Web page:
• Create BookmarkCreate Bookmark
  • Create Note or TagCreate Note or Tag
  • PrintPrint

The way you sound

If looking your best is important, sounding your best may be even more so. Most of us can never hope to have a voice as rich as that of James Earl Jones, Julie Andrews, or Richard Burton. But most of us can improve our voice and thus our speaking image. Those professionals underwent many years of training to develop their voices to the point that they could project from a stage to a large audience. Every speaker, however, should be aware of how much a good voice, properly used, can add to the effectiveness of a speech.

Audiences draw conclusions from the speaker's voice. A person with a soft voice may be assumed to be timid; a high-pitched voice may mark the speaker as effeminate; a strong, deep voice is associated with masculinity or authority. These impressions aren't necessarily accurate. In the movie The Untouchables, the little guy playing the FBI accountant had a high-pitched, almost whiny voice. But when the chips were down, when the law officers came up against Al Capone's mobsters, the accountant was a tiger. His courage almost put even Eliot Ness to shame. Accurate or not, the impressions an audience gains from a speaker's voice are significant.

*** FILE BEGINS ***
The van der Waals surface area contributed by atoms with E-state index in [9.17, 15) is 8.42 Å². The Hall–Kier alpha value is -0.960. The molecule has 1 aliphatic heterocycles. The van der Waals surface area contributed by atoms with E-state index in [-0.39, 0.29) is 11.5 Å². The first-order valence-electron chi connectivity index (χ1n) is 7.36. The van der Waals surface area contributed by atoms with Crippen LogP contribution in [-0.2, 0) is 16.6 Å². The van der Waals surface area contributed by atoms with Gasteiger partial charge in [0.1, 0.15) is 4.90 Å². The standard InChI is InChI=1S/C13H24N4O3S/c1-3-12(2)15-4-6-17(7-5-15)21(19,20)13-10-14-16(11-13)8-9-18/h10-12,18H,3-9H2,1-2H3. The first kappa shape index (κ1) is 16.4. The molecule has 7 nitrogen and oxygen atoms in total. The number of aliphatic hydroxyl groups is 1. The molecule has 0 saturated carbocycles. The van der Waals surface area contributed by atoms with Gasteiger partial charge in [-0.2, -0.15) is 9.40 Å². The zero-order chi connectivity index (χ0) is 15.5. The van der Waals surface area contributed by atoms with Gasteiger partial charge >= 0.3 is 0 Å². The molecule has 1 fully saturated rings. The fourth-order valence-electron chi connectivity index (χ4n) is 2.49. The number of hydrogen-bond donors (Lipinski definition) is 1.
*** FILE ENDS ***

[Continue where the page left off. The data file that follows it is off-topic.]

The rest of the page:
PREVIEW

                                                                          

Not a subscriber?

Start A Free Trial


  
  • Creative Edge
  • Create BookmarkCreate Bookmark
  • Create Note or TagCreate Note or Tag
  • PrintPrint